About heartburn

What causes heartburn? What causes heartburn?

What causes heartburn?


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Heartburn symptoms Heartburn symptoms

Heartburn symptoms


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Heartburn is a painful burning sensation you feel in your chest caused by acid reflux.

Acid reflux occurs when your stomach acid moves up into your esophagus, causing a burning pain in the chest (heartburn). This process can also lead to symptoms of acid reflux including heartburn in your chest and potentially in your throat, sour bitter-tasting regurgitation in your throat, bloating, burping, hiccups, nausea, wheezing, chronic sore throat and dysphagia (difficulty or discomfort in swallowing).

Heartburn is caused by the acid in your stomach rising up and into your esophagus. Food and certain beverages are the most common heartburn triggers. Your stomach may react to some foods by increasing acid production, slowing down digestion, or inhibiting the esophageal sphincter’s ability to prevent stomach contents from leaking back into the esophagus. Tomatoes, fatty foods, and coffee are among the usual suspects. Read more about heartburn causes here.

While what you eat can play a role in triggering heartburn, the foods that cause heartburn will vary from person to person. Common food types include spicy foods, acidic foods (such as citrus fruits or tomatoes) and greasy foods.

If you are experiencing severe or chronic (long-term) heartburn, you may have GERD. Talk to a healthcare professional about your symptoms to establish treatment and potential lifestyle changes.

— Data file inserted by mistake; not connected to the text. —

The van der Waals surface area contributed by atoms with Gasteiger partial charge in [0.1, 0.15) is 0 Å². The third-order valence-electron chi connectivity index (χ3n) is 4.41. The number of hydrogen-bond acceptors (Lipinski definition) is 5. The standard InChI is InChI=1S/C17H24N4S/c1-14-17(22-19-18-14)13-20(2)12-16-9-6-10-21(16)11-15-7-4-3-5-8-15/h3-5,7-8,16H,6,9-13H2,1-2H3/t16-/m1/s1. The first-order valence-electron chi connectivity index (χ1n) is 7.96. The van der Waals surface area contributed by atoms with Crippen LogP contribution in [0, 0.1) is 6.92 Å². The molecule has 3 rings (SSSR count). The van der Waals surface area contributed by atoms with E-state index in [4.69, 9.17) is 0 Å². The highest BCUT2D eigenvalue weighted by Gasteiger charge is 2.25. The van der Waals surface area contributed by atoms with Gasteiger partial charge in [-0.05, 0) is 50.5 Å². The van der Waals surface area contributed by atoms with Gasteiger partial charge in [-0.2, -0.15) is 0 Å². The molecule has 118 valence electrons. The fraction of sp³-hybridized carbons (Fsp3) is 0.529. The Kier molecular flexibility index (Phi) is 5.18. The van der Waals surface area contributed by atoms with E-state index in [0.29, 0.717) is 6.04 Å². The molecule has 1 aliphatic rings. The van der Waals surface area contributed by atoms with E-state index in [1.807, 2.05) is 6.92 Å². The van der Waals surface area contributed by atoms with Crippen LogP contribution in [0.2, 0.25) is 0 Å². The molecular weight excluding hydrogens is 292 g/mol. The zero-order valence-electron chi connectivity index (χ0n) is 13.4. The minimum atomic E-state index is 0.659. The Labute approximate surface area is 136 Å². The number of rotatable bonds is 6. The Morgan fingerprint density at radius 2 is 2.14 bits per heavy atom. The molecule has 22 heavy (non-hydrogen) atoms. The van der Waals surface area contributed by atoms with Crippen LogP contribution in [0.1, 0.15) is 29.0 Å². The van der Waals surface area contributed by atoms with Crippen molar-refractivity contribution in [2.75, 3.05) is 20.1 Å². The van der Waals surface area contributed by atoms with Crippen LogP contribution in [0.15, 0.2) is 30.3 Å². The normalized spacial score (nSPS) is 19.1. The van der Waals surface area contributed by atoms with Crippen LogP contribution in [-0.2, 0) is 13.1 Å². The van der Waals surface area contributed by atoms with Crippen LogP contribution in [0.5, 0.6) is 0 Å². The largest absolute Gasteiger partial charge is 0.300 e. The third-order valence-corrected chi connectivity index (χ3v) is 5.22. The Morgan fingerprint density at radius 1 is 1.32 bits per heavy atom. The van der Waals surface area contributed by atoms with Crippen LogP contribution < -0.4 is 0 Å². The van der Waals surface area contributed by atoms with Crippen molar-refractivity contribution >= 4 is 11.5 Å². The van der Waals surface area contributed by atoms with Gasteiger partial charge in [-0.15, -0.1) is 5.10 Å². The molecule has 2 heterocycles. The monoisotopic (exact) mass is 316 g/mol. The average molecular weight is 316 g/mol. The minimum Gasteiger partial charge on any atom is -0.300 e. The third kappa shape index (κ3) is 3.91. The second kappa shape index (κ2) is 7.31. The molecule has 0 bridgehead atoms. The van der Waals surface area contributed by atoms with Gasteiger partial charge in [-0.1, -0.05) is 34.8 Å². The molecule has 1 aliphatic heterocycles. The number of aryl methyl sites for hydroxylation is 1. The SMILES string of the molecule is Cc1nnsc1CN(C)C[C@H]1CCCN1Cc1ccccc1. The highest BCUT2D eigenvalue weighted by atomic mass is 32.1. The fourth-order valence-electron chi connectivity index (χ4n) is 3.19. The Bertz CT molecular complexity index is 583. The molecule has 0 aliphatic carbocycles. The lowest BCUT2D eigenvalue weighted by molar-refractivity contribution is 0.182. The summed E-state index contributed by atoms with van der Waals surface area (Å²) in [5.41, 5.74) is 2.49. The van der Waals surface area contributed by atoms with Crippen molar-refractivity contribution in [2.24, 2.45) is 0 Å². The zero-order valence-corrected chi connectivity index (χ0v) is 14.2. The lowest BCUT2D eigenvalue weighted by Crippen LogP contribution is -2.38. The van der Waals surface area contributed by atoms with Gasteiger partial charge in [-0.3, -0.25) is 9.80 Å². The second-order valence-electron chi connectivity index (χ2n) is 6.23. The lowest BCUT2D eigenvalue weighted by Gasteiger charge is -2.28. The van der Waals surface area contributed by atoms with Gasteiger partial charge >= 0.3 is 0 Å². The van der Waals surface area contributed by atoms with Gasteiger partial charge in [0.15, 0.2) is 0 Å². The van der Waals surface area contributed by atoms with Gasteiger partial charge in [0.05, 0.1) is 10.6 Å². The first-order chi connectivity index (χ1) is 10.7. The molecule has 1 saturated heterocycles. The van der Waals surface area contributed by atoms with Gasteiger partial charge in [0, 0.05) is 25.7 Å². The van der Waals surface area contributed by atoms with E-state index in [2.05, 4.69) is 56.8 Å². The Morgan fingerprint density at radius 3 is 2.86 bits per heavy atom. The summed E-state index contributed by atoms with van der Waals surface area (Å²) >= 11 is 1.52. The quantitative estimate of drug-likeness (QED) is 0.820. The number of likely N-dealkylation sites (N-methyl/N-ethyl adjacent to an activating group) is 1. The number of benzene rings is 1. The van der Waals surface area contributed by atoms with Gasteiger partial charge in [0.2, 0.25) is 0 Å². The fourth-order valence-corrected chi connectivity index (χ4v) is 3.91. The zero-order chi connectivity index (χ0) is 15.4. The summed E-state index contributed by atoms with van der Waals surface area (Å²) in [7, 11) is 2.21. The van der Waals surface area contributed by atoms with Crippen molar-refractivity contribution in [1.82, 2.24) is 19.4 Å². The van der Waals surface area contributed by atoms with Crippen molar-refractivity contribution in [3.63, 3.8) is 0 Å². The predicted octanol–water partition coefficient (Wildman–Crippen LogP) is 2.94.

Gastroesophageal reflux disease (GERD) is a chronic (long-term) condition when people experience heartburn caused by acid reflux.

GERD is a broad term applied to patients with symptoms suggestive of acid reflux and complications arising from it. GERD in a person with symptoms fewer than two times per week with a short duration and relatively low pain is considered to be mild. A patient with more episodes in a week is classified as moderate to severe.

Increased levels of the hormone progesterone have the effect of relaxing the valve separating the stomach from the esophagus.  This can enable stomach acid to escape, irritating the esophagus and causing heartburn.

Later in pregnancy, as your baby takes up more room, this extra pressure on your stomach can also push acids up into your esophagus. Speak to your doctor before taking ZANTAC® if you are pregnant or breastfeeding.

  • Do not lie down or bend over soon after eating
  • Try to reduce stress
  • Raise the head of your bed
  • Avoid or limit foods such as: caffeine (coffee, tea, or cola drinks), chocolate, spicy or fatty fried foods and alcohol
  • If you are overweight, try to reduce excess weight
  • Do not eat large meals, late at night or before bedtime
  • Consider wearing loose fitting clothing around abdomen (stomach)
  • If you smoke, try to stop or cut down

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SAUS.GLA.18.02.0753 December 2018